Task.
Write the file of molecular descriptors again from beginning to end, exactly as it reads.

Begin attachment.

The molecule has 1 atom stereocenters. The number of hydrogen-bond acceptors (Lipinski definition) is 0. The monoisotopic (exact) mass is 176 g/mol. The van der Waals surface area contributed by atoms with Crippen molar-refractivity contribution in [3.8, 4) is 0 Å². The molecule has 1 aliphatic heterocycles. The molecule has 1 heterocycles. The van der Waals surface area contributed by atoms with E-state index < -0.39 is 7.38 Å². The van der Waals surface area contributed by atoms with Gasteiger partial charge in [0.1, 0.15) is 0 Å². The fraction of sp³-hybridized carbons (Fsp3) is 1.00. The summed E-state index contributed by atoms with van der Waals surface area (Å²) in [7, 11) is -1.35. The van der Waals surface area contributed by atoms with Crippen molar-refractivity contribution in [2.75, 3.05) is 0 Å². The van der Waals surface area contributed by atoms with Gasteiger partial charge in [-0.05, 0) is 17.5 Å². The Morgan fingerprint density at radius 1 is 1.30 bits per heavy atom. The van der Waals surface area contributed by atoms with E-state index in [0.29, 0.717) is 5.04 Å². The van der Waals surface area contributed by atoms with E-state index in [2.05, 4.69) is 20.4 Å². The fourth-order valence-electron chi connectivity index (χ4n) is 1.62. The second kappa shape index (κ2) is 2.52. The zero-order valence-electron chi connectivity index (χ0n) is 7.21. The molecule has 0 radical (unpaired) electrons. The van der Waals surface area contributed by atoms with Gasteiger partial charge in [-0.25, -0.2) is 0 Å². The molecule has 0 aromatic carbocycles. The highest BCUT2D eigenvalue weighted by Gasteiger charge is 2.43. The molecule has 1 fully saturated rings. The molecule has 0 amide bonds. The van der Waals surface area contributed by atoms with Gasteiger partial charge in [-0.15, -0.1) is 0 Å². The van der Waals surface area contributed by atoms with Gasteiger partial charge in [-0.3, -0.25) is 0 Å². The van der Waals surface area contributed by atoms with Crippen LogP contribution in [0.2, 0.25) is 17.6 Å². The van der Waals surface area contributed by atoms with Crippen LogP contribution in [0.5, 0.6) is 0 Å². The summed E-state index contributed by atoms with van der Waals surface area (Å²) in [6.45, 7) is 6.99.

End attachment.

The molecule has 1 atom stereocenters. The number of hydrogen-bond acceptors (Lipinski definition) is 0. The monoisotopic (exact) mass is 176 g/mol. The van der Waals surface area contributed by atoms with Crippen molar-refractivity contribution in [3.8, 4) is 0 Å². The molecule has 1 aliphatic heterocycles. The molecule has 1 heterocycles. The van der Waals surface area contributed by atoms with E-state index < -0.39 is 7.38 Å². The van der Waals surface area contributed by atoms with Gasteiger partial charge in [0.1, 0.15) is 0 Å². The fraction of sp³-hybridized carbons (Fsp3) is 1.00. The summed E-state index contributed by atoms with van der Waals surface area (Å²) in [7, 11) is -1.35. The van der Waals surface area contributed by atoms with Crippen molar-refractivity contribution in [2.75, 3.05) is 0 Å². The van der Waals surface area contributed by atoms with Gasteiger partial charge in [-0.05, 0) is 17.5 Å². The Morgan fingerprint density at radius 1 is 1.30 bits per heavy atom. The van der Waals surface area contributed by atoms with E-state index in [0.29, 0.717) is 5.04 Å². The van der Waals surface area contributed by atoms with E-state index in [2.05, 4.69) is 20.4 Å². The fourth-order valence-electron chi connectivity index (χ4n) is 1.62. The second kappa shape index (κ2) is 2.52. The zero-order valence-electron chi connectivity index (χ0n) is 7.21. The molecule has 0 radical (unpaired) electrons. The van der Waals surface area contributed by atoms with Gasteiger partial charge in [-0.25, -0.2) is 0 Å². The molecule has 0 aromatic carbocycles. The highest BCUT2D eigenvalue weighted by Gasteiger charge is 2.43. The molecule has 1 fully saturated rings. The molecule has 0 amide bonds. The van der Waals surface area contributed by atoms with Gasteiger partial charge in [-0.15, -0.1) is 0 Å². The van der Waals surface area contributed by atoms with Gasteiger partial charge in [-0.3, -0.25) is 0 Å². The van der Waals surface area contributed by atoms with Crippen LogP contribution in [0.2, 0.25) is 17.6 Å². The van der Waals surface area contributed by atoms with Crippen LogP contribution in [0.5, 0.6) is 0 Å². The summed E-state index contributed by atoms with van der Waals surface area (Å²) in [6.45, 7) is 6.99.